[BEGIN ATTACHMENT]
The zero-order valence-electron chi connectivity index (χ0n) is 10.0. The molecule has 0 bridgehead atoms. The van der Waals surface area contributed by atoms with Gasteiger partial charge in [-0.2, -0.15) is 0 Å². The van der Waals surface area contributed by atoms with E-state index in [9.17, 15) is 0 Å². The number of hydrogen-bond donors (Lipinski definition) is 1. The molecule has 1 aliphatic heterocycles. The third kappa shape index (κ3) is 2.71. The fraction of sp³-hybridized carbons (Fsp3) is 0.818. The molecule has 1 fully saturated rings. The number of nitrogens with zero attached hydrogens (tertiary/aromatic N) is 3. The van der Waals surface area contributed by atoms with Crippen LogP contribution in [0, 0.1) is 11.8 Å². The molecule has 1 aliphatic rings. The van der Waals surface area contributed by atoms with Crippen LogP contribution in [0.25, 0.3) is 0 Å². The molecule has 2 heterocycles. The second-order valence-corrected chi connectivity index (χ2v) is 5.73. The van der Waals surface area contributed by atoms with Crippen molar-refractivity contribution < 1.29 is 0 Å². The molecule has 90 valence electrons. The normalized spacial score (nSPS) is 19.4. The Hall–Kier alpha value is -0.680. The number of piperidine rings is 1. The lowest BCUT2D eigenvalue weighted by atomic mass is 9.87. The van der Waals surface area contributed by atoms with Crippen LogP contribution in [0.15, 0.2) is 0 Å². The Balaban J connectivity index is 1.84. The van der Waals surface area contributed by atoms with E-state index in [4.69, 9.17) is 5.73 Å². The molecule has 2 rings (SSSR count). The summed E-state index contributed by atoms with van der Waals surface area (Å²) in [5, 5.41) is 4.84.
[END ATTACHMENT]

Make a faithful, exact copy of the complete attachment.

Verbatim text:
The zero-order valence-electron chi connectivity index (χ0n) is 10.0. The molecule has 0 bridgehead atoms. The van der Waals surface area contributed by atoms with Gasteiger partial charge in [-0.2, -0.15) is 0 Å². The van der Waals surface area contributed by atoms with E-state index in [9.17, 15) is 0 Å². The number of hydrogen-bond donors (Lipinski definition) is 1. The molecule has 1 aliphatic heterocycles. The third kappa shape index (κ3) is 2.71. The fraction of sp³-hybridized carbons (Fsp3) is 0.818. The molecule has 1 fully saturated rings. The number of nitrogens with zero attached hydrogens (tertiary/aromatic N) is 3. The van der Waals surface area contributed by atoms with Crippen LogP contribution in [0, 0.1) is 11.8 Å². The molecule has 1 aliphatic rings. The van der Waals surface area contributed by atoms with Crippen LogP contribution in [0.25, 0.3) is 0 Å². The molecule has 2 heterocycles. The second-order valence-corrected chi connectivity index (χ2v) is 5.73. The van der Waals surface area contributed by atoms with Crippen molar-refractivity contribution < 1.29 is 0 Å². The molecule has 90 valence electrons. The normalized spacial score (nSPS) is 19.4. The Hall–Kier alpha value is -0.680. The number of piperidine rings is 1. The lowest BCUT2D eigenvalue weighted by atomic mass is 9.87. The van der Waals surface area contributed by atoms with Crippen LogP contribution in [0.15, 0.2) is 0 Å². The Balaban J connectivity index is 1.84. The van der Waals surface area contributed by atoms with E-state index in [4.69, 9.17) is 5.73 Å². The molecule has 2 rings (SSSR count). The summed E-state index contributed by atoms with van der Waals surface area (Å²) in [5, 5.41) is 4.84.